Why Istanbul is a Success for Some, 'Urban Plunder' for Others

February 4, 2015


In the past decade, Istanbul has undergone an immense political and economic transformation, making it “an ideal site to study the contradictory forces that come together to produce urban spaces,” says Duke University Turkish Studies professor Erdag Göknar.

Göknar is principal investigator of a year-long Rethinking Global Cities project at Duke, supported by the Andrew W. Mellon Foundation, that is investigating the complex, hybrid and contested cultural and human geographies of the following world cities — Bangkok, Beijing, Bogota, Cairo, Cape Town, Dubai, Hong Kong, Istanbul, Mumbai, Tokyo and Vienna — in the context of national and global politics. (The centerpiece of this project is a conference this week, with the Febuary 5 keynote on “Virtual Uprisings: Tahrir Square” by Nezar Al Sayyad, Professor of Architecture, Design, Urban Planning & Urban History, UC Berkeley.)

As part of this project, Göknar invited Sibel Bozdoğan — a lecturer in Harvard University’s Graduate School of Design, and Professor and Chair of the Department of Architecture at Kadir Has University in Turkey — to speak at Duke this past December.

Bozdoğan’s research, at the intersection of Turkish politics and urban renewal, examines the ways in which ideology shapes and is shaped by urban form and analyzes the tensions between state power and city space. Her work spans cross-cultural histories of modern architecture and urbanism in Europe, America, the Mediterranean and the Middle East with a specialization on Turkey.

On December 4 she addressed a Duke lecture hall packed with architecture, design, Turkish studies and Middle East scholars on the timely, if controversial, topic — “Urban Development as Politics of Performance: Istanbul’s Transformation under the AKP.”

Urban Plunder or Urban Renewal?

Turkey’s ruling Justice and Development Party (AKP) has been in power in the Turkish national government since 2002. The party’s founder and long time leader Recep Tayyip Erdoğan, a former mayor of Istanbul (1994-98), was Turkey’s Prime Minister from 2003-2014, and has been Turkey’s President since summer 2014.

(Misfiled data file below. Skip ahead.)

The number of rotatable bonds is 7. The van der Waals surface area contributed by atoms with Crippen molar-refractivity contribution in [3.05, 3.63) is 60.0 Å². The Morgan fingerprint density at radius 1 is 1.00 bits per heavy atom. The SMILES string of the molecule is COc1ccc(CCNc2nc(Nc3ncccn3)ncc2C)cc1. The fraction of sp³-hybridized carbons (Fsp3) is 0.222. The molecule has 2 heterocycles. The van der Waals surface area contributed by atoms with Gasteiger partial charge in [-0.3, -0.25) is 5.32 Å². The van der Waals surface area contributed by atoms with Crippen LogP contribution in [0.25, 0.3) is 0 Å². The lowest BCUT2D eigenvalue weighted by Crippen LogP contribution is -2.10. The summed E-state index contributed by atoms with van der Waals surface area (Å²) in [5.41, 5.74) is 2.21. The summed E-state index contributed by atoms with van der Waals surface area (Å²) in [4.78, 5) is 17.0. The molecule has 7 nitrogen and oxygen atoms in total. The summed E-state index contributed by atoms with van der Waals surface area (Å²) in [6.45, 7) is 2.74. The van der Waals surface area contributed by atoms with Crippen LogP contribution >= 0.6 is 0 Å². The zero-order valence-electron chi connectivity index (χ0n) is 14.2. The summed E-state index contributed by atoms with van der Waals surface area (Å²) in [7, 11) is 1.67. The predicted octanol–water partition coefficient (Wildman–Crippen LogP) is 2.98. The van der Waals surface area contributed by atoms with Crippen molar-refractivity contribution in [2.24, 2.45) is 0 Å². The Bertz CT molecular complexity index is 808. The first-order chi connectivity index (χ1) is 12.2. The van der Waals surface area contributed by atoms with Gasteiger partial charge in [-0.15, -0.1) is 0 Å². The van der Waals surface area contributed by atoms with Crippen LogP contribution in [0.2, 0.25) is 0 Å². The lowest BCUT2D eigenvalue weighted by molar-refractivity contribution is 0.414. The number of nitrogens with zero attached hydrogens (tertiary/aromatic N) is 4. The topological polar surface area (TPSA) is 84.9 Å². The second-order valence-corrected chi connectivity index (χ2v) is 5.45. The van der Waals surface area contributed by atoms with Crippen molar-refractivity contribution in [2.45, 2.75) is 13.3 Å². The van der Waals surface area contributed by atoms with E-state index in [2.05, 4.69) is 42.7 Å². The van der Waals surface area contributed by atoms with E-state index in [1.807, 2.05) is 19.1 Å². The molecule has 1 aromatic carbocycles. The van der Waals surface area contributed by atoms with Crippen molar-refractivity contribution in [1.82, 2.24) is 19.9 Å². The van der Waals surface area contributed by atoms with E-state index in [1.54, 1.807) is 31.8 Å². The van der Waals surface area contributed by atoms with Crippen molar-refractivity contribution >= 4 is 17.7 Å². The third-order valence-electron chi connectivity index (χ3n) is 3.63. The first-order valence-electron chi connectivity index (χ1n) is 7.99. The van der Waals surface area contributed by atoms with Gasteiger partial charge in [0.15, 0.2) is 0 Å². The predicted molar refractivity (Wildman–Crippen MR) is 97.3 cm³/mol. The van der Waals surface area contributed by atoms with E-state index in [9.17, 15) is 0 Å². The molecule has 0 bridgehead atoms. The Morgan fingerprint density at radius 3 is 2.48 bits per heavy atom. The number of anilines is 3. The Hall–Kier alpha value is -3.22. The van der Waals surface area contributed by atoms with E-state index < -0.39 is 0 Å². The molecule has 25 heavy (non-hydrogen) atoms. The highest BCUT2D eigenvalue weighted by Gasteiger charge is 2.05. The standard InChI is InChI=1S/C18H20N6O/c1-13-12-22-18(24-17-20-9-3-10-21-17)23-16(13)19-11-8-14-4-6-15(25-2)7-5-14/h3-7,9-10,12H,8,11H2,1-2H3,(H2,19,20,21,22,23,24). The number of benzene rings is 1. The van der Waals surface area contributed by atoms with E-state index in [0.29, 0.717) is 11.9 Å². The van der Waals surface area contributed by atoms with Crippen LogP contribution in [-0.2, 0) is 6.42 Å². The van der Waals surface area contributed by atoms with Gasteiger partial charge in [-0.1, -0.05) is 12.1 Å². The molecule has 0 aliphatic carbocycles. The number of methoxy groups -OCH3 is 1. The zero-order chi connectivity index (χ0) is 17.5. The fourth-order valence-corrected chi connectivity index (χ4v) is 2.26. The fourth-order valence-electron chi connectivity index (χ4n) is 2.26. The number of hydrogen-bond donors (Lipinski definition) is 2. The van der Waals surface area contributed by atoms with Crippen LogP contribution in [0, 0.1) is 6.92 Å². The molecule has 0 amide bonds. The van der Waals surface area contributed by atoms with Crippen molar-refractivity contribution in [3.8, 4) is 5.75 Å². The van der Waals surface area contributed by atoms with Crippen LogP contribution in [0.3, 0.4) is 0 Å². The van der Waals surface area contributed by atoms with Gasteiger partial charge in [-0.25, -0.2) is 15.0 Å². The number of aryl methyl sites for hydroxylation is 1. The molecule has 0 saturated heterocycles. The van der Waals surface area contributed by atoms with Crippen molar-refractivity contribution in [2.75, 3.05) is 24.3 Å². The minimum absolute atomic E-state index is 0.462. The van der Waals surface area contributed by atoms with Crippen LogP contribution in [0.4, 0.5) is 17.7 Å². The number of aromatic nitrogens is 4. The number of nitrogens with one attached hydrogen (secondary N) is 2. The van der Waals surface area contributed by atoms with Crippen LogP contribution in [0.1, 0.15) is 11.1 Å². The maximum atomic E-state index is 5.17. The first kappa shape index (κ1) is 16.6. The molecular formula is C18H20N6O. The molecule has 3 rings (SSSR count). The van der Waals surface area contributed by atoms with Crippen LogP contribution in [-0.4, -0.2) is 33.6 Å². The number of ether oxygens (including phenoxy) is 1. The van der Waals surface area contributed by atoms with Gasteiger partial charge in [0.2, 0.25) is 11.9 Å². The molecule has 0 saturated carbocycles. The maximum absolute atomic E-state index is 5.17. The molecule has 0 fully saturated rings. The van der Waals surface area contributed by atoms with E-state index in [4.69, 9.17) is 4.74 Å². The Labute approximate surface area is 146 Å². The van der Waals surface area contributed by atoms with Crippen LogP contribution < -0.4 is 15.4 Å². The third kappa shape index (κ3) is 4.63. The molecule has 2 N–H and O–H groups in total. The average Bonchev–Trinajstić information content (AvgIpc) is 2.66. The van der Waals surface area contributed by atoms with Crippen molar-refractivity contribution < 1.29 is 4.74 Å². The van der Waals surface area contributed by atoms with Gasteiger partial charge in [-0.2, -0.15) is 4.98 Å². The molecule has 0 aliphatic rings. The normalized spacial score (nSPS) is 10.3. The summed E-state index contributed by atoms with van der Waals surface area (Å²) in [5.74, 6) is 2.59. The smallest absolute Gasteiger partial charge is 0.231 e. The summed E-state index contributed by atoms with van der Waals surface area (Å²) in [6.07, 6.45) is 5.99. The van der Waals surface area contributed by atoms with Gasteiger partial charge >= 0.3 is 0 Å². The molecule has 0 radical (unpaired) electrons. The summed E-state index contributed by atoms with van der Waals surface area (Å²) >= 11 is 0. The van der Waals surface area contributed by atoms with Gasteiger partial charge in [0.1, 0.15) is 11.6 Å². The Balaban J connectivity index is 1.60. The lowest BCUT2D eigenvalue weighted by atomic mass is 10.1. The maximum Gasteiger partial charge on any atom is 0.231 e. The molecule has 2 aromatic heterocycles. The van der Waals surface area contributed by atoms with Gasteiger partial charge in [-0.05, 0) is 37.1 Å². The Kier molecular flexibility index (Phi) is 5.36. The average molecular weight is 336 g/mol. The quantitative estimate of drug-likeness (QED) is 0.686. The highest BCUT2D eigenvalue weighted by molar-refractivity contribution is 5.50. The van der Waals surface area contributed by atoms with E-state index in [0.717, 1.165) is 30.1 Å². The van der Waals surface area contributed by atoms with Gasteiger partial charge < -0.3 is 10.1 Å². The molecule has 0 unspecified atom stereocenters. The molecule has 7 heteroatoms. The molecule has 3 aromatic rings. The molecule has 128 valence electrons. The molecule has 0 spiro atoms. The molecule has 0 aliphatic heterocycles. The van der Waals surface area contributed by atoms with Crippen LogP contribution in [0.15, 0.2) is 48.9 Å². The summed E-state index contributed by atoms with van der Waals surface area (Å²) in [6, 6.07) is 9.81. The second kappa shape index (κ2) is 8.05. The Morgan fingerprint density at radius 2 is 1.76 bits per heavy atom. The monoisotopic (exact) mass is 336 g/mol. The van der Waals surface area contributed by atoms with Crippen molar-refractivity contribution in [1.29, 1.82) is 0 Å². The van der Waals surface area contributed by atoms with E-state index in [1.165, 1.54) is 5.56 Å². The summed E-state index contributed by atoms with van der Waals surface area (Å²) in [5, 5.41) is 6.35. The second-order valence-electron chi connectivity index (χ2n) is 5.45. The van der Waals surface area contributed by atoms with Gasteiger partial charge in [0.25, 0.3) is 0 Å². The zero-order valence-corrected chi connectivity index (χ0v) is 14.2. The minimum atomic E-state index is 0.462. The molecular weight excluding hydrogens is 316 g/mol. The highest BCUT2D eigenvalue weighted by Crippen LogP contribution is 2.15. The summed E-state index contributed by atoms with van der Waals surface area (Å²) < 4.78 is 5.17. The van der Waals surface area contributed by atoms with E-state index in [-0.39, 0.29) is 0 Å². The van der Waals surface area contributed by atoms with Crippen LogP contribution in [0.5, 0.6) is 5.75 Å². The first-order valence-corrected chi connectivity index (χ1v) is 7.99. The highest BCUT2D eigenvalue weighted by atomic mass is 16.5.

While Bozdoğan characterized Istanbul as a megacity and an “aspiring global city” that predates the AKP (witness President Halil Turgut Özal’s early 90s export oriented neoliberal economic development strategy), she stressed that what’s significant about the past decade or so of development is “the magnitude and the scale of this (AKP) push toward making Istanbul a global city and marketing it as a global city.”

“The AKP has brought unprecedented synergy and political will to transform the city (of Istanbul),” said Bozdoğan. “The picture is ambivalent at best. For some it’s a success story. For others it is an urban plunder basically.”

ErdoganHardhatErdoğan has a “master builder persona,” explained Bozdoğan, in a country that, according to journalist Yigal Schleifer, “has turned into a ‘constructocracy,’ with a domestic economy driven by the construction sector and ruled by a government that seems to believe that every new big construction project only gives it more legitimacy and prestige.”

Beginning about 2004, under AKP leadership, the greater metropolitan area of Istanbul underwent a significant geographical expansion and there was an aggressive government push to attract global capital, investments, finance, services and tourists.